Handbook of the History of Logical Thought in China

Aim and Scope
To provide (in English) a systematic overview and summary of research results concerning the history of logical thoughts in China, in order to

  1. build a bridge between researchers working primarily in Chinese and those working primarily in English, and
  2. offer new research directions.

The book will be organized both by historical period and by topics. Authors will be drawn from researchers in the mainland of China, Taiwan, Hong Kong and other countries worldwide.

Publisher: Springer Verlag

General Editors

  • Liu Fenrong    Tsinghua University,Beijing
  • Jeremy Seligman    The University of Auckland
  • Zhai Jincheng    Nankai University,Tianjin

Advisory Board

  • Cheng Chung-Ying    The University of Hawaii
  • Cui Qingtian    Nankai University, Tianjin
  • Dong Zhitie    Beijing Normal University, Beijing
  • Chad Hansen    The University of Hong Kong
  • Christoph Harbsmeier    The University of Oslo
  • Li Xiankun    Hubei University,Wuhan
  • Lin Zhenghong    National Taiwan University
  • Liu Peiyu    Chinese Academy of Social Sciences, Beijing
  • Qi Shunlai    Qinghai Minzu University
  • Shen Jianying    East China Normal University, Shanghai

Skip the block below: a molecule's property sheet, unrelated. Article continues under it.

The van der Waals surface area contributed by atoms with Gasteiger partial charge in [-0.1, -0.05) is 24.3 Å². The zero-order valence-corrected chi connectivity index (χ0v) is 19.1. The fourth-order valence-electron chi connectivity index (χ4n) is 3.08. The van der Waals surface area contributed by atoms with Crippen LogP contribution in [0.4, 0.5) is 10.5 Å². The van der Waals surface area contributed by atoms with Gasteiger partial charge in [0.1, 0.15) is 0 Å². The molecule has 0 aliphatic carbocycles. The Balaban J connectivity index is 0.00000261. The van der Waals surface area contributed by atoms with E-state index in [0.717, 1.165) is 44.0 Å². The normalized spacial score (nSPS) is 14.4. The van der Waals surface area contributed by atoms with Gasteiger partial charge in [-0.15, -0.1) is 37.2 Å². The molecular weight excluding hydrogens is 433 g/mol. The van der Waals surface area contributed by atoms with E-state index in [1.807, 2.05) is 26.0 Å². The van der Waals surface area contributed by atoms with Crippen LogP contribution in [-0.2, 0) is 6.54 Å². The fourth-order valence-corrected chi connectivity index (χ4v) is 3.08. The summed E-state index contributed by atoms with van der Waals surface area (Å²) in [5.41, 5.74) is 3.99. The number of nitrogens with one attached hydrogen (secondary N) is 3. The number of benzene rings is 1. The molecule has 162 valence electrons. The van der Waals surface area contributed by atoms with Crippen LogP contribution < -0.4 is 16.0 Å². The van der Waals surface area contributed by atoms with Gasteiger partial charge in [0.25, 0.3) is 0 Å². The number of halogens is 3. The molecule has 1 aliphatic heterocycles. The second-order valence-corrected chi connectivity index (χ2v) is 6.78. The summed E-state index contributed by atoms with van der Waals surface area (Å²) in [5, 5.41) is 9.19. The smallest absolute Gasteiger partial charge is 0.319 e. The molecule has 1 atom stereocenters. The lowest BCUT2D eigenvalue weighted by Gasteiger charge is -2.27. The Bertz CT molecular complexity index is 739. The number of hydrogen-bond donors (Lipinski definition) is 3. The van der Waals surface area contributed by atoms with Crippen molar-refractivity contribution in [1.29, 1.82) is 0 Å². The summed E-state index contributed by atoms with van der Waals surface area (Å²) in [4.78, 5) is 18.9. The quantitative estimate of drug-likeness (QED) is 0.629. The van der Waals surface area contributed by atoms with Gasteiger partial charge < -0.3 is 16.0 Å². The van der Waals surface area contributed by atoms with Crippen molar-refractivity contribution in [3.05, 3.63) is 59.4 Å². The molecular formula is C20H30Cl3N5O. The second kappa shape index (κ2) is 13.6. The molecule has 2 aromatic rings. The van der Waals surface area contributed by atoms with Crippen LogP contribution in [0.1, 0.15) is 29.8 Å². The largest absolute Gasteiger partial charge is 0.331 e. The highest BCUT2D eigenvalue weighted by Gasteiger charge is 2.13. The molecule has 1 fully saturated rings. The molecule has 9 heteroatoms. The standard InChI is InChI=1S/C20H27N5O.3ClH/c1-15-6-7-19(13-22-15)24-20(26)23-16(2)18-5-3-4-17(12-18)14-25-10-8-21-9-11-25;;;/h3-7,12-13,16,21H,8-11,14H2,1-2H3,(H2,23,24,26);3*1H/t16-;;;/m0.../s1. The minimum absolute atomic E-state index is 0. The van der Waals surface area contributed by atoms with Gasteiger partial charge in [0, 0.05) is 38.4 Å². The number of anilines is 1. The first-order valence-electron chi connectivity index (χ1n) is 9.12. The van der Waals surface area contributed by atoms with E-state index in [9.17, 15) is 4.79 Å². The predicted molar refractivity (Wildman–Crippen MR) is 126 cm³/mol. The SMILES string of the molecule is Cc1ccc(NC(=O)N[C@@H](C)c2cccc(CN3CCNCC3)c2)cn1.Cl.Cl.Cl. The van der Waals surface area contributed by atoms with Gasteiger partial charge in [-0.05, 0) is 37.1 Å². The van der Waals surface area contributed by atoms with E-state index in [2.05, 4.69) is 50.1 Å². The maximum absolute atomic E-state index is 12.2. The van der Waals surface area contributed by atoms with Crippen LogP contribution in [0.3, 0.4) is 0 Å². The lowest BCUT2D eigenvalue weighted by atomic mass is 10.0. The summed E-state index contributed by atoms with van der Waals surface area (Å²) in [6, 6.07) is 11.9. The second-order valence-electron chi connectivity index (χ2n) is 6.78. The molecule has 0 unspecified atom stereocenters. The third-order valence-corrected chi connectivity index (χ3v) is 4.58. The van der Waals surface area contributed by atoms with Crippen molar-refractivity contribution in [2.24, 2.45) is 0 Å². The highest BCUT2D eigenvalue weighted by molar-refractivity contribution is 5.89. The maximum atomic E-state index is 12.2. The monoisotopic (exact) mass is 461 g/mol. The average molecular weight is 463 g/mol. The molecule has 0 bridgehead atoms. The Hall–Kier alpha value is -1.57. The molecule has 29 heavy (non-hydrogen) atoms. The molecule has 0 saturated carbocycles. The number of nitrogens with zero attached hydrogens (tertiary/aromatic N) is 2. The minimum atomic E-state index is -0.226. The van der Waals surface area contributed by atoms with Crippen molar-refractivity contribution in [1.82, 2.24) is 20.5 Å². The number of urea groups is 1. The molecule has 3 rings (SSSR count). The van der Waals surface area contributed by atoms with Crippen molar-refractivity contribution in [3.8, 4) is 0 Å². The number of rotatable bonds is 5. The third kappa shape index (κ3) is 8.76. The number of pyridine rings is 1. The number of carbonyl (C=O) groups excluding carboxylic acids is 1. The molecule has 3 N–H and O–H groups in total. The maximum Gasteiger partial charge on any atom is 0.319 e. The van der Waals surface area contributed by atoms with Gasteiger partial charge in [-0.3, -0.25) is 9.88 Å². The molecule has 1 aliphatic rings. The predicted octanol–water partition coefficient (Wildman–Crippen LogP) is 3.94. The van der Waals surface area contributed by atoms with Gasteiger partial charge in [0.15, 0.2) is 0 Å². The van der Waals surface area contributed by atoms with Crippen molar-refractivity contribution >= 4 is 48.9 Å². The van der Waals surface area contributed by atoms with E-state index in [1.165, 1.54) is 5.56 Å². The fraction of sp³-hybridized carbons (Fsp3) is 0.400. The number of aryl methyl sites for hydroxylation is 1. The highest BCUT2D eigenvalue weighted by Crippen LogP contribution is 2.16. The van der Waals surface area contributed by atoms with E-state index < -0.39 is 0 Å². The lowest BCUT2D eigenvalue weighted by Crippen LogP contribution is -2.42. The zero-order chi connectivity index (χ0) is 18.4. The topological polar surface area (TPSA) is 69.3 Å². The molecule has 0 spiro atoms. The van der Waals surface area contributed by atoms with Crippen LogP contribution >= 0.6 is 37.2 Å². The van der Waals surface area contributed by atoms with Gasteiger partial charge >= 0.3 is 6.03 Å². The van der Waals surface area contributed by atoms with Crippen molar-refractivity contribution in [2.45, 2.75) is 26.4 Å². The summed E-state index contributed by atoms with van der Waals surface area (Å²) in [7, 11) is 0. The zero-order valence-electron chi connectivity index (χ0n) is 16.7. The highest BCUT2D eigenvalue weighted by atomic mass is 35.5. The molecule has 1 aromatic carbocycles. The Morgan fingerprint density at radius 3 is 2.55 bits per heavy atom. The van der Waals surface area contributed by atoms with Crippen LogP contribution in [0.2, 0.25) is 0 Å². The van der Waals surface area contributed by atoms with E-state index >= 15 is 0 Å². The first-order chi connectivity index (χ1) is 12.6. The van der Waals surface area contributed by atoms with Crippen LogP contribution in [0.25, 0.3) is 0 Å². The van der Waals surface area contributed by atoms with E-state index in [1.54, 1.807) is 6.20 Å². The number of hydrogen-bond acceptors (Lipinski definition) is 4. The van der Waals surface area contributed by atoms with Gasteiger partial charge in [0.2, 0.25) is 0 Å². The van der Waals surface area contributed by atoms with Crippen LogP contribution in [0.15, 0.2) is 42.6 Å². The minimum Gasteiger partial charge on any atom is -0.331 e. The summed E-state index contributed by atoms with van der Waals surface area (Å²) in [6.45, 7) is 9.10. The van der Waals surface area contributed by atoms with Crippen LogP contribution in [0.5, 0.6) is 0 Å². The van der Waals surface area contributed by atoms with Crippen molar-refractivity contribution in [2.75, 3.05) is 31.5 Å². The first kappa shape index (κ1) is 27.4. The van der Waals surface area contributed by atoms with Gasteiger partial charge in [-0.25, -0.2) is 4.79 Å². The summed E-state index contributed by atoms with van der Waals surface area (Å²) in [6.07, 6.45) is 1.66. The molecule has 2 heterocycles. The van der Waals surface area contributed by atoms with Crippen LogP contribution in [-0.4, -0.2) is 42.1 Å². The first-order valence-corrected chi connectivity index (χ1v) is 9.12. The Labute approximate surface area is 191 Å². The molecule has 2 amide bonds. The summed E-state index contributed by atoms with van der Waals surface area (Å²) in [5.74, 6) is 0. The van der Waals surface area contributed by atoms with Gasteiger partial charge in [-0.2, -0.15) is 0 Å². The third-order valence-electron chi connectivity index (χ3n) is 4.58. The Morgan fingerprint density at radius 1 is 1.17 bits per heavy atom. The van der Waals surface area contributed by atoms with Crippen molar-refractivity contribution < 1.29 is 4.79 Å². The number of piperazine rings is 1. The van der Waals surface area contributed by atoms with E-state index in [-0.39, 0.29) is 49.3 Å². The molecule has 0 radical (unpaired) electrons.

• Sun Zhongyuan    Chinese Renmin University, Beijing
  • Johan van Benthem    The University of Amsterdam / Stanford University
  • Zhang Jialong    Chinese Academy of Social Sciences, Beijing
  • Zhou Yunzhi    Chinese Academy of Social Sciences, Beijing

Preliminary Structure
General Introduction: An overview of the Handbook stating the aims of the project, the extent to which they were realised, any shortcomings, and a brief introduction to each part of the book.

Part One: The history of logical thought in China. The uneven distribution of interest in logical thought in China makes a strictly chronological treatment difficult. We currently plan to have four sections:

  • Logical thought in China in the pre-Qin period. (9-14 chapters)
  • Logical thought in the Chinese tradition from Qin to Qing. (2-4 chapters)
  •  Introduction and influence of Buddhist logic in China. (3-4 chapters)
  •  Introduction and influence of Western logic in China. (3-4 chapters)

Part Two: Topics in the study of the history of logical thought in China.
Within this part, the Handbook will cover topics that are not easily addressed within a particular historical period. There will be two divisions:

  • General topics regarding logical thought in China. (5-10 chapters)
  •  Contact with other areas of thought in China. (2-6 chapters)

Part Three: General comparisons between logical thought in China and elsewhere.
The final part of the Handbook will consist of chapters giving a general overview or reflection on logical thought in China, of a comparative nature. Topics to be addressed will depend to a large extent on the available authors but we would like some to address general considerations of methodology, the cohesiveness of the field, and potential future directions. This part will consist of a single division, and shorter chapters.

Liu Fenrong
EMAIL: fenrong@tsinghua.edu.cn
Jeremy Seligman
EMAIL: j.seligman@auckland.ac.nz
Zhai Jincheng
EMAIL: zhaijc@nankai.edu.cn

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